Electronic cigarettes, promoted as producing water vapor instead of smoke, actually produce an aerosol with tiny particles that could cause lung problems, says Theresa Hankin, a respiratory therapist at the Upstate Cancer Center. The tobacco-derived liquid in e-cigarettes and related devices contains highly addictive nicotine and traces of elements including heavy metals, Hankin notes. Although some tout the devices as a way to quit smoking, many people end up using both kinds of cigarettes. She notes that much research needs to be done and that the Food and Drug Administration has just begun to regulate the e-cigarette or “vaping” industry, which has been marketing its products to young consumers.
Education and awareness underlie the best ways to prevent drowning, says Robert Newmyer, MD, a pediatric critical care physician at Upstate Golisano Children’s Hospital. Learning the basics of swimming and water safety is most important, and learning CPR too, if possible, explains Newmyer, who is a former lifeguard and swimming instructor. Other points he discusses include checking for potential hazards in a swimming area, the buddy system, the limits of lifeguards, the concept of “dry drowning” and how children perceive risk.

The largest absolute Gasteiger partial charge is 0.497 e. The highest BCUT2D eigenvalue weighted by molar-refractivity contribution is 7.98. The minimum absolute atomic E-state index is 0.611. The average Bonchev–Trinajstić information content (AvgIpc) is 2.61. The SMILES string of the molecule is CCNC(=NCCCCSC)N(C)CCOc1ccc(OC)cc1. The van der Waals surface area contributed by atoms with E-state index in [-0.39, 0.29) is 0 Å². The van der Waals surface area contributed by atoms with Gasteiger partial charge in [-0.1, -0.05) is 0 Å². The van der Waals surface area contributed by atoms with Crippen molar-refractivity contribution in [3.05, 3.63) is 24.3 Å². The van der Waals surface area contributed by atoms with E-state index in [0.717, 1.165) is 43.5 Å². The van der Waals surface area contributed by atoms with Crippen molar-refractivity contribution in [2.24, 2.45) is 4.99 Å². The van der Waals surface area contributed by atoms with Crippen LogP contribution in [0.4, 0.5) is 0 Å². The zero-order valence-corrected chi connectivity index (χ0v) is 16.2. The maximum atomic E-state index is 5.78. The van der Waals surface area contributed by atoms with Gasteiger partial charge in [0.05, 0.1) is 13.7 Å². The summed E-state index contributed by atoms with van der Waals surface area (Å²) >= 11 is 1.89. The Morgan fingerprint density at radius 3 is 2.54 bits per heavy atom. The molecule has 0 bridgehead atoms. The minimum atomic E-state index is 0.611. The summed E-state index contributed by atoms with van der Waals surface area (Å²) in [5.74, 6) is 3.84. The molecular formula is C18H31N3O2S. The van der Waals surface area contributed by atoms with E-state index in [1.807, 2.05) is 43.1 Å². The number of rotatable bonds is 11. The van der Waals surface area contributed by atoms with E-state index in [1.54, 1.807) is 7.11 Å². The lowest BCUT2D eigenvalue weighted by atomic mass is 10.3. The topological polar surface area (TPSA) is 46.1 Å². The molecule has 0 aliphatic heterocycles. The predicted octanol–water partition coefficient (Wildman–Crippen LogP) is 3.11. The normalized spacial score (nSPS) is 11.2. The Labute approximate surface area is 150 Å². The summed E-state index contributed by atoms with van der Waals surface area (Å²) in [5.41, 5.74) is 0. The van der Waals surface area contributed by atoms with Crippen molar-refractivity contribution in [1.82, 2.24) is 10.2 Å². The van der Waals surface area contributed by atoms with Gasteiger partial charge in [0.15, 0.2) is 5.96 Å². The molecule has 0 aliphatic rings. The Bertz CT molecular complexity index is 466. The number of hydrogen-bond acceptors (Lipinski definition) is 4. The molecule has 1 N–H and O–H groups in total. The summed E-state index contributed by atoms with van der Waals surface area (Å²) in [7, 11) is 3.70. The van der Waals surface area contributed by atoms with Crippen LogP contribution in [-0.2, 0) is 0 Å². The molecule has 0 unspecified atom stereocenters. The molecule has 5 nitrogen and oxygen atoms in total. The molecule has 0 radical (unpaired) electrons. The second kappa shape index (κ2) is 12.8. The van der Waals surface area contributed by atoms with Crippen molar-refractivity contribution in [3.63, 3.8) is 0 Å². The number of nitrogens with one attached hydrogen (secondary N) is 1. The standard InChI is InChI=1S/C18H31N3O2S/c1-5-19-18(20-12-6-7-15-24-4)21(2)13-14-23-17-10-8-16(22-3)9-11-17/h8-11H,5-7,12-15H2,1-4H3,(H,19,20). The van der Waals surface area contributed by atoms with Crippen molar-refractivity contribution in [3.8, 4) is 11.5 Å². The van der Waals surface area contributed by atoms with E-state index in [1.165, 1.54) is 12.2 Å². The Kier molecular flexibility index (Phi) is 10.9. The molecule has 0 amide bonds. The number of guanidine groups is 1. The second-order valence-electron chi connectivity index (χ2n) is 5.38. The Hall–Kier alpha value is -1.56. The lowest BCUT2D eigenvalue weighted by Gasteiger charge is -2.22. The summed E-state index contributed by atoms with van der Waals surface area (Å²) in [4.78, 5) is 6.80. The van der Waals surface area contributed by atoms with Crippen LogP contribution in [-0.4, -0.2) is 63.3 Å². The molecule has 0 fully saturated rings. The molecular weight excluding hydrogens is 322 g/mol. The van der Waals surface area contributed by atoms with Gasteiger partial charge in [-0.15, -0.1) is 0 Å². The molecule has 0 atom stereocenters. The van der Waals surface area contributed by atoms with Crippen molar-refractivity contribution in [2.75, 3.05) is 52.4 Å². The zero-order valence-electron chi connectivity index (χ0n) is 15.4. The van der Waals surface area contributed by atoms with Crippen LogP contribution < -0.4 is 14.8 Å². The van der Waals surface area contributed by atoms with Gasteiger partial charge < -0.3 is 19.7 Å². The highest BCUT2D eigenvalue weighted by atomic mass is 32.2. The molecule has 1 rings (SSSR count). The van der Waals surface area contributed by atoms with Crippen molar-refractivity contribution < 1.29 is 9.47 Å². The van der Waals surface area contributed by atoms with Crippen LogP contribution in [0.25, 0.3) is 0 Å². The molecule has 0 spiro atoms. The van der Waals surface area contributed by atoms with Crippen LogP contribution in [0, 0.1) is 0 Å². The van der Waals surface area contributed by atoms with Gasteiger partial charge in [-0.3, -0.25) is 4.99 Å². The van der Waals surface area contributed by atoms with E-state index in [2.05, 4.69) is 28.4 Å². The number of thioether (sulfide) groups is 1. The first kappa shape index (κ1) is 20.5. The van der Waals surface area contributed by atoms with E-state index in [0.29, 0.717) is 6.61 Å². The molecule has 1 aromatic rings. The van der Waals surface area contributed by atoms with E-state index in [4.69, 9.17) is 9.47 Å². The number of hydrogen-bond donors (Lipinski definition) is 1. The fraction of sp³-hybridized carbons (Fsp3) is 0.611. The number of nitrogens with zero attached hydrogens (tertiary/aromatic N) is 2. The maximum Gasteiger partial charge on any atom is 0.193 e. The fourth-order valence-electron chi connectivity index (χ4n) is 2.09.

Upstate doctors are now offering a pancreas transplant option for some patients with diabetes, the most common cause of kidney failure. A pancreas transplant may be a proactive way for many with diabetes, especially the more severe cases, to avoid kidney failure, says Rainer Gruessner, MD (at right in photo), Upstate’s transplant chief and professor of surgery. His colleague, surgeon Mark Reza Laftavi, MD (at left), director of Upstate’s Pancreas Transplant Program, describes the dangers diabetes poses to the kidneys and other organs. Gruessner and his team offer pancreas transplants — separately or combined with kidney transplants — and says a pancreas transplant can improve the lives of some patients with diabetes and also halt or reverse some complications. For pancreas transplants, a deceased donor’s organ is implanted in the recipient, who retains his or her original pancreas, which continues to produce digestive enzymes. The new pancreas immediately begins producing insulin.